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The Three Pigs by David Wiesner

The Three Pigs (original 2001; edition 2001)

by David Wiesner

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1,4151705,346 (4.19)9
Title:The Three Pigs
Authors:David Wiesner
Info:Clarion Books (2001), Hardcover, 40 pages
Collections:Your library
Tags:easy, imagination, p-up

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The Three Pigs by David Wiesner (2001)


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In the Three Pigs by David Wiesner, the reader is exploring the original story of the three little pigs and the big bad wolf. This version of the story is one of my favorites because it keeps the original story, but adds illustrations that bring the story to life for the reader. The illustrations are so real, and the reader can get a feel for what the pigs and the wolf were thinking. The book catches your eye at the cover, and drags you in to read the original tale. 5 stars! ( )
  hht23 | Nov 16, 2015 |
Great book and amazing integration of other stories. ( )
  leeneja | Nov 10, 2015 |
I gave this book a close reading for my children's lit class. Check out my review at How I Feel About Books.
  howifeelaboutbooks | Nov 4, 2015 |
I really enjoyed this version of the tale of The Three Little Pigs for two reasons. First of all, I really liked the twist in this classic folk tale. The story begins as the traditional Three Little Pigs. The wolf blows the straw and stick house down, but, the pigs come out of the story and become three dimensional. They run to the third pig’s house where they all leave the story. They fold up the pages and make it into a paper airplane. Then they jump into other folktales like “Hey Diddle Diddle” and bring those characters, like the cat and the fiddle, back to their story to defeat the wolf. This twist in the story surprised me and kept me interested in where the story would go next. I also loved the illustrations. I enjoyed the contrast between the two dimensional wolf and the three dimensional pigs. It made the concept of the animals coming out of the story easy to follow. I think the big idea of this book was to change the original Three Little Pigs story in an unexpected way. ( )
  carlymiller | Nov 2, 2015 |
34 months - ok maybe it's just me but I really don't like this kind of book. First, because it's a classic story that starts off fine and then takes a tangent. Second, because the reading format changes midway through and goes from easy read aloud to cartoon bubbles that are not as easy for reading aloud. This book is likely more successful and enjoyable as a read to yourself book. I didn't find it much easier to read the second time either but at least I knew where the story was going. That said the illustrations are great. ( )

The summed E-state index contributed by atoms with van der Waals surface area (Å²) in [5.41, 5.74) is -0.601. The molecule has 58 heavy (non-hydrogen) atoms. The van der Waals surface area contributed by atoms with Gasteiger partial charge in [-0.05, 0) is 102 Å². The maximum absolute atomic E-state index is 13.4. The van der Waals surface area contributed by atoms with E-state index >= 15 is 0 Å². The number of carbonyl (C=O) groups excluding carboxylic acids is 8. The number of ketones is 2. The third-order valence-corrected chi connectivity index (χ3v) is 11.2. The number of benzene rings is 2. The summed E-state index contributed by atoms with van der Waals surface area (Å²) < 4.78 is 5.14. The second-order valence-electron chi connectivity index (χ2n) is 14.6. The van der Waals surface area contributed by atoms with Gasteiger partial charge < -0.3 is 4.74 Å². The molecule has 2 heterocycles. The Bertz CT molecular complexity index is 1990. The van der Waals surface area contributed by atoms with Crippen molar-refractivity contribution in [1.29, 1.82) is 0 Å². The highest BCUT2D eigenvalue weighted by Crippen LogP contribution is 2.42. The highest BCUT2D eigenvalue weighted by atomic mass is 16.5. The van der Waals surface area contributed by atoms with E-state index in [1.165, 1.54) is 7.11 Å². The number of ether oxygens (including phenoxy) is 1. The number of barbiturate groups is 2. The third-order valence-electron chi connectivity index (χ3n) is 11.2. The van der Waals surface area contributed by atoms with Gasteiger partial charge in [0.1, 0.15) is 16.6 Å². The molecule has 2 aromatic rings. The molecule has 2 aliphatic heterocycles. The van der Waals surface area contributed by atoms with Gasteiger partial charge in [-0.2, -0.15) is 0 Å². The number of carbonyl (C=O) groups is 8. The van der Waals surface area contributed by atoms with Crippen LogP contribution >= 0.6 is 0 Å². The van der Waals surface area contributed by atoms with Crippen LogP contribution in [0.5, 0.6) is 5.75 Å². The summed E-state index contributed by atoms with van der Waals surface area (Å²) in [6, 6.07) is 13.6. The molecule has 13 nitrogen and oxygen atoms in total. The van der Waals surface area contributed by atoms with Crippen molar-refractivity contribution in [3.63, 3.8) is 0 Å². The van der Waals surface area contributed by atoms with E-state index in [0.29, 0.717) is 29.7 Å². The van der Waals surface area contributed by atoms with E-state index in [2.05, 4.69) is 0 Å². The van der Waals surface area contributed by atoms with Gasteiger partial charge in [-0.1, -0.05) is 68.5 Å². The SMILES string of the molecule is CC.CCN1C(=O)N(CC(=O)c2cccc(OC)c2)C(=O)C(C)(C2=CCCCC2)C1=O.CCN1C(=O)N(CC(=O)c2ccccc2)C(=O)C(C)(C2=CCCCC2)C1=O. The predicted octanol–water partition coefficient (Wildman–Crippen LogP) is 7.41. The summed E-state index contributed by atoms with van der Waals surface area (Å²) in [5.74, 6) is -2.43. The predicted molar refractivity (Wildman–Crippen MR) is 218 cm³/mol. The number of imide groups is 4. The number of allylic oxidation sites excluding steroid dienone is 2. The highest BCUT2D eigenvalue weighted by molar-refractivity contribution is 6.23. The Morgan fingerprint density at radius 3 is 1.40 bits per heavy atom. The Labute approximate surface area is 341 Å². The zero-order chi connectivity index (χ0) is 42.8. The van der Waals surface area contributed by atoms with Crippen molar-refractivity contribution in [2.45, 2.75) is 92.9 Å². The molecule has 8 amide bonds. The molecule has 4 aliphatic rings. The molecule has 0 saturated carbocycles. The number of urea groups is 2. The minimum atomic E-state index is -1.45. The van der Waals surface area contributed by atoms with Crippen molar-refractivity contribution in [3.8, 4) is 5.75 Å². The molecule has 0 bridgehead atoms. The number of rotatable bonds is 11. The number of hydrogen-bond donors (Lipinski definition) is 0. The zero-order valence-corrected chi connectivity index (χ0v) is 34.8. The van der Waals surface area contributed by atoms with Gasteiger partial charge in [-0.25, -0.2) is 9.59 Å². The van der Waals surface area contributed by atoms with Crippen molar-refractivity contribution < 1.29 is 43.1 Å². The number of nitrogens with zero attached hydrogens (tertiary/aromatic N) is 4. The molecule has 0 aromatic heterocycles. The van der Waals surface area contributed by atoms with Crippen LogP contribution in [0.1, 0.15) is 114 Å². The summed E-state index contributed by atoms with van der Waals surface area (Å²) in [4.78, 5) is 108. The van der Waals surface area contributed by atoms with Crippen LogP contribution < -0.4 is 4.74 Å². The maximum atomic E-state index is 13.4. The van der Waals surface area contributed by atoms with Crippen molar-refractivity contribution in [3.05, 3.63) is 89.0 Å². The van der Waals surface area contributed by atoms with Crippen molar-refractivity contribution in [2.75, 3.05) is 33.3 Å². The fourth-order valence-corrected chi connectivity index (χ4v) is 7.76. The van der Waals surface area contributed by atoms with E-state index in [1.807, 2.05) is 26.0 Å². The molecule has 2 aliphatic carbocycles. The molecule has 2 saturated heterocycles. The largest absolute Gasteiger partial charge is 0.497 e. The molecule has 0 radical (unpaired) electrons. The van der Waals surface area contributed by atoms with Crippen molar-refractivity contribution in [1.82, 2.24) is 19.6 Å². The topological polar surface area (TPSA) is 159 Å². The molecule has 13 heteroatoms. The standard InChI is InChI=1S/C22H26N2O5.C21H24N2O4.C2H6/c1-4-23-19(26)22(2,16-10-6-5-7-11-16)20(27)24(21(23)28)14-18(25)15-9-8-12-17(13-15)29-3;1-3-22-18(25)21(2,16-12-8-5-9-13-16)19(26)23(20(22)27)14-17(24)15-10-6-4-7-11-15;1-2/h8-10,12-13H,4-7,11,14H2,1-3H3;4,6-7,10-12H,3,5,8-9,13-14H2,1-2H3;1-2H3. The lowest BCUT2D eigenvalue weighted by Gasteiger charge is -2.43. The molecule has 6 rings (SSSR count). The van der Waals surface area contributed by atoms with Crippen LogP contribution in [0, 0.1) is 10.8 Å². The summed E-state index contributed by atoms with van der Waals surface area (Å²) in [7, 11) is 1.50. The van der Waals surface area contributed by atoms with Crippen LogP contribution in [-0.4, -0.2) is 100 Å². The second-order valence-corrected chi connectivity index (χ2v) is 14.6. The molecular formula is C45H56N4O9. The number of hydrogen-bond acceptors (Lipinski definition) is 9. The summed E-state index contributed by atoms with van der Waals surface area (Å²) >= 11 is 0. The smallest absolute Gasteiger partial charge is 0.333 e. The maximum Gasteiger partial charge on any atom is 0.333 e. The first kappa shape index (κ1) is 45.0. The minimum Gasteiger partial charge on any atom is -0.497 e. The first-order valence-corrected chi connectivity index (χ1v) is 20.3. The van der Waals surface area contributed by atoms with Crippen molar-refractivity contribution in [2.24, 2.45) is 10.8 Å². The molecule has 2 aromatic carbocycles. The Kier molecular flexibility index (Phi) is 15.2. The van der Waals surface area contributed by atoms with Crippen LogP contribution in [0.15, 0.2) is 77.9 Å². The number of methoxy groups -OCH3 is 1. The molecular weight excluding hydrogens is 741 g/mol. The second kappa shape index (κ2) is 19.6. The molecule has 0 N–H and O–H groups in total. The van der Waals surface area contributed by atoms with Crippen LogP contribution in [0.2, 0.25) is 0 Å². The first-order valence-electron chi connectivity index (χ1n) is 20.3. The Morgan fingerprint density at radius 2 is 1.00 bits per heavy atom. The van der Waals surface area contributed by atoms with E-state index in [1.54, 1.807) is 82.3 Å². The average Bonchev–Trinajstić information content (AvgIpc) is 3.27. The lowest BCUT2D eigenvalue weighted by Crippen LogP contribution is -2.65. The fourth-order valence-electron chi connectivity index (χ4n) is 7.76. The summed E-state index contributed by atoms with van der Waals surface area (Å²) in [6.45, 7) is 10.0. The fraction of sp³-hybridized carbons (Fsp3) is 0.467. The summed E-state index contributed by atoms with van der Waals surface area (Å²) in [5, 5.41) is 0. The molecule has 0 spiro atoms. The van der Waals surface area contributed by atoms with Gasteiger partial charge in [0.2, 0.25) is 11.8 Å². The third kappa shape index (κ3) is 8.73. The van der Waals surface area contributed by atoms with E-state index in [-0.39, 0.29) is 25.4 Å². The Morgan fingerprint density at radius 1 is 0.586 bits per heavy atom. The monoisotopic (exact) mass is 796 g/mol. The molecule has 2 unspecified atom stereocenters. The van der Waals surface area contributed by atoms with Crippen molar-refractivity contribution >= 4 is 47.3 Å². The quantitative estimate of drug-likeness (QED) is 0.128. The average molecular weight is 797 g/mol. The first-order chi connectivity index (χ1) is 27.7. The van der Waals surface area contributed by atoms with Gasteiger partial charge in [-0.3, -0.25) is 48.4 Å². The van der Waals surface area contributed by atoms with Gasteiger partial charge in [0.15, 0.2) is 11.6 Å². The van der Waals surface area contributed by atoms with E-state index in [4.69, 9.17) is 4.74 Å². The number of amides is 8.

maddiemoof | Oct 20, 2015 |
Showing 1-5 of 170 (next | show all)
The book will intrigue, delight, and puzzle children. (Where did the pig go? What is he standing on? How did the wolf really eat the pig if he goes away? Why does it say so?). Wiesner’s tale turns back on itself to reveal its form, and to show that a story can be protean, metamorphic, and infinitely malleable. We have to co-construct it... But has something been lost? Fear, after all, has been drained completely away.
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First words
Once upon a time there were three pigs who went out into the world to seek their fortune.
The king was determined to own this treasure. So he sent his eldest son to slay the dragon and bring back the golden rose.
Many thanks for rescuing me, O brave and noble swine.
Last words
(Click to show. Warning: May contain spoilers.)
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Book description
This book has amazing illustrations and will gets students to see how things do not always have to go as planned.
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Amazon.com Amazon.com Review (ISBN 0618007016, Hardcover)

Once upon a time three pigs built three houses, out of straw, sticks, and bricks. Along came a wolf, who huffed and puffed... So, you think you know the rest? Think again. With David Wiesner at the helm, it's never safe to assume too much. When the wolf approaches the first house, for example, and blows it in, he somehow manages to blow the pig right out of the story frame. The text continues on schedule--"...and ate the pig up"--but the perplexed expression on the wolf's face as he looks in vain for his ham dinner is priceless. One by one, the pigs exit the fairy tale's border and set off on an adventure of their own. Folding a page of their own story into a paper airplane, the pigs fly off to visit other storybooks, rescuing about-to-be-slain dragons and luring the cat and the fiddle out of their nursery rhyme.

Wiesner, Caldecott Medal recipient for Tuesday, and Caldecott Honor winner for both Sector 7 and Free Fall, prefers not to wait around until pigs fly. He gives them wings (or paper airplanes) and sets them on their way! In his latest flight of fancy, Wiesner uses shifting illustration styles and fonts to startle complacent readers into an imaginary world even as they ponder the conventional structure of story. His trademark crafty humor and skewed perspectives will tickle readers pink (even the nonporcine variety)! (Ages 4 and older) --Emilie Coulter

(retrieved from Amazon Thu, 12 Mar 2015 18:22:32 -0400)

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The three pigs escape the wolf by going into another world where they meet the cat and the fiddle, the cow that jumped over the moon, and a dragon.

(summary from another edition)

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